The spitting image of China

By Lindsay Dentlinger Source:Global Times Published: 2015-7-15 19:43:01

Illustration: Luo Xuan/GT


When I was in high school my English teacher entered me in an Eisteddfod to recite a poem by Jenny Joseph. In it, she lists a number of things she will start doing when she's old, ending the first verse of "Warning," with the line: "And I will learn to spit." 

It implies that spitting, along with spending one's pension money on brandy and swearing in the street, are generally considered inappropriate behavior, that somehow become a little more excusable when one is aged. But it didn't take a poem to teach me that spitting in public is unacceptable social behavior.

Growing up in Africa where diseases such as tuberculosis are prevalent in densely populated areas, we were taught from a young age that contagious diseases are spread not only through human contact, but through body fluids, including sputum. Posters in schools and other public places, made this very clear.

I don't recall my peers having to be admonished for spitting on sidewalks, plants, bathroom basins or the subway. But I imagine their mothers would have given them a very stern talking to, the same as they would get if they picked their noses.

So if not for social reasons, it beggars belief that China still tolerates people literally spitting in their path when this region has frequent concerns about viral health outbreaks like SARS  and MERS. If China ever fell victim to Ebola, it would be in serious trouble if people were allowed to continue spitting everywhere.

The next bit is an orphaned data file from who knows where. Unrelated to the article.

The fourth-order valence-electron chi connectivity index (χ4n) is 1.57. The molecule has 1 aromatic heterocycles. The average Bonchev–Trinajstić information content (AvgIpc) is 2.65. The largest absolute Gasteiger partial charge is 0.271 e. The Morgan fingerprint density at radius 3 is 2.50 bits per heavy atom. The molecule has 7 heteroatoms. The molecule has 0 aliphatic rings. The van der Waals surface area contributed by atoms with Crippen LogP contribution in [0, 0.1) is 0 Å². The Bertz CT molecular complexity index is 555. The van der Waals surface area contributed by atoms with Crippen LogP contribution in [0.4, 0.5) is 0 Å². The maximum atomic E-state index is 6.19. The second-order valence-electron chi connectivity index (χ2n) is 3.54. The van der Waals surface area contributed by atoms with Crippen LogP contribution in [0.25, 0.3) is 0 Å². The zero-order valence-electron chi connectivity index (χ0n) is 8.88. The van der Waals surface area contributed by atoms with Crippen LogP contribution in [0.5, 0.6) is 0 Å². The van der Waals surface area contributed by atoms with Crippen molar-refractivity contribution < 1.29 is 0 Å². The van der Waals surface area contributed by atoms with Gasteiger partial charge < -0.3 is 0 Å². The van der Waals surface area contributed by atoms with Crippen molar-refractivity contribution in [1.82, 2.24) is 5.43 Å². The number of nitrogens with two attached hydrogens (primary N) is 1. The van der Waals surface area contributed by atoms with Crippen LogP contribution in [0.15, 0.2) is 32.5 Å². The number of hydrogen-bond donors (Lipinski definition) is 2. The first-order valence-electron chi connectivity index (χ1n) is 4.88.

I usually scoff at Chinese tourists in Africa who walk around in our clean, fresh air along a seaside promenade that nobody dares ever spit on, or in airplanes and airports, with masks on their faces, ostensibly concerned about airborne diseases.

Yet, in Beijing, nobody seems to balk at using a basin in a public bathroom that a woman has repeatedly spat in, or stepping into a pool of freshly laid gob on a sidewalk or in a park. Surely therein lies potential health risks too? You take that spit home on the sole of your shoe. What if a toddler bends down to rub his or her little hands in it, and then licks it? 

Beijing attempted to outlaw spitting during the 2008 Olympics because it didn't want to upset visitors.

As far back as 2006, China was reported to be spending millions introducing surveillance and fines for offenders, so why is it still happening so frequently?

A local told me that spitting in Beijing is less frequent now than it was 20 years ago.  He blamed rural Chinese who migrated to the city for bringing the bad habit with them.

Still, it seems no place is sacred from spitting. My hackles rise each time I hear someone clear their throat, the hairs on the back of my neck stand up, and I'm on high alert looking left and right to determine from which direction it will come.

I'm particularly fearful while out running because if that person is running too, the spit will fly with added velocity and could land on my shoes.

 It's a real pity that travel websites will warn visitors of the spitting first, before even mentioning the hazardous air.

This article was published on the Global Times Metropolitan section Two Cents page, a space for reader submissions, including opinion, humor and satire. The ideas expressed are those of the author alone, and do not represent the position of the Global Times.

Posted in: Twocents-Opinion

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